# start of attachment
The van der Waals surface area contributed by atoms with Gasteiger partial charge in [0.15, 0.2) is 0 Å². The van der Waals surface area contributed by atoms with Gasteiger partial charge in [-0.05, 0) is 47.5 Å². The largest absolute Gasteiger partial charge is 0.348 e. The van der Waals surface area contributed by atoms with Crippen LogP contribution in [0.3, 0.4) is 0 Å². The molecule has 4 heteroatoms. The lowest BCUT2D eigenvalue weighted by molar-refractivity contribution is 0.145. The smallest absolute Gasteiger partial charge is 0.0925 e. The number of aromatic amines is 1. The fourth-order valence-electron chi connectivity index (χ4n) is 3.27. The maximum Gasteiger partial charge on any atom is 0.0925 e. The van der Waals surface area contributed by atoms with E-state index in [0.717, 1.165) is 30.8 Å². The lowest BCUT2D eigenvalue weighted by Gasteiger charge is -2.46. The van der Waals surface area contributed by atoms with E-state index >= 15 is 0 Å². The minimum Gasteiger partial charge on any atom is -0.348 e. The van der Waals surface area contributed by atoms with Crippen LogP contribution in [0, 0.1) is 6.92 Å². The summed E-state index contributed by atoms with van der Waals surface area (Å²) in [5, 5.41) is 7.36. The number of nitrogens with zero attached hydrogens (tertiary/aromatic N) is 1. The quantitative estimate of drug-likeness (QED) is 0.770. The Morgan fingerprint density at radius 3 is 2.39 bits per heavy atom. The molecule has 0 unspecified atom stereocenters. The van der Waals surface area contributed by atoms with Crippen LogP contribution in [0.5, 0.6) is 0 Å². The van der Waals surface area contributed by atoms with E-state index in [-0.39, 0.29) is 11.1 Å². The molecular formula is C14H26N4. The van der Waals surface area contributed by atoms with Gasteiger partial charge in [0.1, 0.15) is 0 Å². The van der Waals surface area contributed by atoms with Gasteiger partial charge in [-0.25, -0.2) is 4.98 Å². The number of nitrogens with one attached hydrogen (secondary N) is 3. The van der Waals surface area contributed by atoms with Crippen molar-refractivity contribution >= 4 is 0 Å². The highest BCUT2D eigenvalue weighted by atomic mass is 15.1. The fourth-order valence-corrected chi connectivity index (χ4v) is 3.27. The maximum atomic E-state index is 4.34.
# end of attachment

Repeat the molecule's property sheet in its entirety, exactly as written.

The van der Waals surface area contributed by atoms with Gasteiger partial charge in [0.15, 0.2) is 0 Å². The van der Waals surface area contributed by atoms with Gasteiger partial charge in [-0.05, 0) is 47.5 Å². The largest absolute Gasteiger partial charge is 0.348 e. The van der Waals surface area contributed by atoms with Crippen LogP contribution in [0.3, 0.4) is 0 Å². The molecule has 4 heteroatoms. The lowest BCUT2D eigenvalue weighted by molar-refractivity contribution is 0.145. The smallest absolute Gasteiger partial charge is 0.0925 e. The number of aromatic amines is 1. The fourth-order valence-electron chi connectivity index (χ4n) is 3.27. The maximum Gasteiger partial charge on any atom is 0.0925 e. The van der Waals surface area contributed by atoms with E-state index in [0.717, 1.165) is 30.8 Å². The lowest BCUT2D eigenvalue weighted by Gasteiger charge is -2.46. The van der Waals surface area contributed by atoms with E-state index >= 15 is 0 Å². The minimum Gasteiger partial charge on any atom is -0.348 e. The van der Waals surface area contributed by atoms with Crippen LogP contribution in [0, 0.1) is 6.92 Å². The summed E-state index contributed by atoms with van der Waals surface area (Å²) in [5, 5.41) is 7.36. The number of nitrogens with zero attached hydrogens (tertiary/aromatic N) is 1. The quantitative estimate of drug-likeness (QED) is 0.770. The Morgan fingerprint density at radius 3 is 2.39 bits per heavy atom. The molecule has 0 unspecified atom stereocenters. The van der Waals surface area contributed by atoms with Crippen LogP contribution in [0.5, 0.6) is 0 Å². The van der Waals surface area contributed by atoms with E-state index in [-0.39, 0.29) is 11.1 Å². The molecular formula is C14H26N4. The van der Waals surface area contributed by atoms with Gasteiger partial charge in [0.1, 0.15) is 0 Å². The van der Waals surface area contributed by atoms with Gasteiger partial charge in [-0.25, -0.2) is 4.98 Å². The number of nitrogens with one attached hydrogen (secondary N) is 3. The van der Waals surface area contributed by atoms with Crippen molar-refractivity contribution >= 4 is 0 Å². The highest BCUT2D eigenvalue weighted by atomic mass is 15.1. The fourth-order valence-corrected chi connectivity index (χ4v) is 3.27. The maximum atomic E-state index is 4.34.